Hyundai Hybrids Will Be Cool And Fun To Drive

Electric Vehicles / Comments

They won't be for eco-warriors anymore.

Shortly after its launch at the 2020 Chicago Auto Show, we were set to drive the 2020 Hyundai Sonata Hybrid at an event in California. The coronavirus (Covid-19) had other plans, so Hyundai will instead send out the cars to review. As a substitute for the information usually given during the first drive event, Hyundai hosted a zoom call with product experts and engineers to fill us in on the company's mission with the new Sonata Hybrid.

As a reminder, the Sonata Hybrid is now powered by a 2.0-liter four-cylinder engine producing 150 horsepower and 139 lb-ft of torque on its own. When combined with an electric motor, the total output is rated at 192 hp. More importantly, this combination yields excellent fuel economy ratings of up to 50/54/52 mpg city/highway/combined. Hyundai also made it clear that it wants to build hybrid vehicles that also look striking and are still fun to drive.

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In the past, hybrid vehicles have always been designed with a distinctive, less aggressive styling than their gas-only counterparts. But Hyundai wanted the new Sonata Hybrid to buck this trend. "Hybrids have shifted from dedicated vehicles that projected a green vehicle image," said Scott Margason, Director, Product Planning at Hyundai Motor America. "Now, they are a technological solution for fuel economy."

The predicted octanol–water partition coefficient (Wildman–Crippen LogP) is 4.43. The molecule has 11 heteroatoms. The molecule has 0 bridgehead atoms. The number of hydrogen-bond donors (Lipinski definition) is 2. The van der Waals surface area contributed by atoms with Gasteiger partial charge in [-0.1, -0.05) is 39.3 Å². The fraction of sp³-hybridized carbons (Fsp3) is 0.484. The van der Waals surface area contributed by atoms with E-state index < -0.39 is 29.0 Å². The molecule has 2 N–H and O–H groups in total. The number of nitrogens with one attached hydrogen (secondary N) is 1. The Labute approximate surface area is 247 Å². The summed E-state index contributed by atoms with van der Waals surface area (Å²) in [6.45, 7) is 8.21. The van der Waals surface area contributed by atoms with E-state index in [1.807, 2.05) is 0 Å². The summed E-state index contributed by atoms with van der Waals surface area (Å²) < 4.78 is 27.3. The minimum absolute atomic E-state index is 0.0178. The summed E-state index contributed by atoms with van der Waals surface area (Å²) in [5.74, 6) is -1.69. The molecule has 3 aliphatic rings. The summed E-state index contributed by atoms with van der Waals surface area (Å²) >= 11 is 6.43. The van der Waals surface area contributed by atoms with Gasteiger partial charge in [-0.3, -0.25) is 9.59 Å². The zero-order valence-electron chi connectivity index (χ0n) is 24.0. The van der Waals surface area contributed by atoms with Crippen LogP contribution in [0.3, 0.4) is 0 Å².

"For us, it was about bringing a great-looking vehicle to market. Getting that coupe-like design that you can't get from an SUV. Aerodynamic flaps and aerodynamic wheels help you pick out the hybrid, but it's all about making a design statement," he added. Not only is the Sonata Hybrid a pretty car, but it is also cleverly engineered. It even features a solar panel on the roof, which can add an additional 1,236 miles of range per year.

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This thinking is similar in regards to the powertrain, where the Sonata Hybrid uses a six-speed automatic rather than a continuously variable transmission like many of its rivals. Likewise, other Hyundai models like the Ioniq use a dual-clutch transmission. "We have a way to provide a driving experience that is conventional compared to the regular Sonata," said Jerome Gregeois, Powertrain & Eco Technologies Department. "The philosophy was to look at hybrids not necessarily as a different part of the segment, but a transparent and exciting driving experience with great fuel economy."

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